Innovation That Matters

Counterfeiting defence | Photo source Daniel Robert on Unsplash

Students use blockchain to prevent ticket counterfeiting


Two London students have developed a system to prevent ticket brokers from buying up and reselling event tickets at huge profits.

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Much to the distress of fans, ticket counterfeiting and re-selling has become a big business, with brokers using bots to buy up the entire supply of tickets to high-demand shows in just minutes. These are then sold on to fans at huge mark-ups. According to a 2016 report released by the Office of New York State Attorney General, and reported in Forbes, “Ticketing, to put it bluntly, is a fixed game… On December 8, 2014, when tickets first went on sale for a tour by the rock band U2, a single broker purchased 1,012 tickets to one show at Madison Square Garden in a single minute …” According to TicketMaster, purchases by brokers contribute to around 60 percent of sales to popular shows.

Now, two students at London’s Imperial College London have devised a system which may prevent brokers from buying and reselling tickets at high prices. Annika Monari and Alan Vey have created Aventus, an online ticketing system that uses blockchain protocols to give every ticket a unique digital identity, which can only be changed if the ticket is resold through the Aventus platform. Tickets are linked to the individual buyer using a picture of their face, a credit card or other form of ID, which is encrypted on the ticket. Because each ticket is issued with a unique identifier on the blockchain, counterfeits cannot be created.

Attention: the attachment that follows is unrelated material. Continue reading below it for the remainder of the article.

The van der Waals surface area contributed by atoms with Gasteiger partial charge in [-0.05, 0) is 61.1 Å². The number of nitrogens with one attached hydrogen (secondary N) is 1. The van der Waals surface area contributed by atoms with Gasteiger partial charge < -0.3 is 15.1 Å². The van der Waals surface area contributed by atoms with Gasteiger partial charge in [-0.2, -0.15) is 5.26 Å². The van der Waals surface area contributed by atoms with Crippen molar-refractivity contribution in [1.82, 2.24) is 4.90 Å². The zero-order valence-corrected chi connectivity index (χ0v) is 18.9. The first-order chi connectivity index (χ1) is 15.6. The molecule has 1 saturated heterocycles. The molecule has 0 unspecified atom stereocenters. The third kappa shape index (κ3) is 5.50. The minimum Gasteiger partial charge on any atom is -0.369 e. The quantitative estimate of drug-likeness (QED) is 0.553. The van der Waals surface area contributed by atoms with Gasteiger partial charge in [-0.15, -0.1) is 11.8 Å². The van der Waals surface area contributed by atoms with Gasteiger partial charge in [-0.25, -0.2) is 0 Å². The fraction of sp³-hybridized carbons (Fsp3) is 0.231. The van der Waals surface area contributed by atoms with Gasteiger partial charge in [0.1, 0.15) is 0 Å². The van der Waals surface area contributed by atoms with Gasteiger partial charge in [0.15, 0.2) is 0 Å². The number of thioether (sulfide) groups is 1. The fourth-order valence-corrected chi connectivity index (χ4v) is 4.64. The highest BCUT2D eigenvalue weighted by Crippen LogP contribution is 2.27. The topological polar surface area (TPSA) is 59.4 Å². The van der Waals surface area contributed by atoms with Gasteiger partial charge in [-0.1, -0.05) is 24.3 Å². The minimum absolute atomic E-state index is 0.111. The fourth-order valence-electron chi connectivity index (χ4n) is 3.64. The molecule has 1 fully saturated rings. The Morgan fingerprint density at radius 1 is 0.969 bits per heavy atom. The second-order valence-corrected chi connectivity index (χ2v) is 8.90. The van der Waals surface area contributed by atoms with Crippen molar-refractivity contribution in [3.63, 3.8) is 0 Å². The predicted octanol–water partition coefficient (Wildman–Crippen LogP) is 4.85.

By ensuring that sales occur through Aventus, event organisers can cap the resale price of the tickets and make sure tickets are available to a wide audience. All events listed on Aventus can be made accessible to any application using it (unless forbidden by the organizers), creating a wider market. Monari and Vey have also promised that there will be only minimal fees for using the system, to lower the barriers to its adoption. The company plans to work with third party developers to support the creation of other applications on top of the services layer, such as applications that will allow organizers to create promotional schemes to encourage ticket sales or reward ticket buyers. Aventus plans to launch the site in spring 2018.

We have recently seen how blockchain protocols can be used to securely store ID information and target fake news. Will Aventus be successful in using blockchain to end unscrupulous ticket reselling and counterfeiting?




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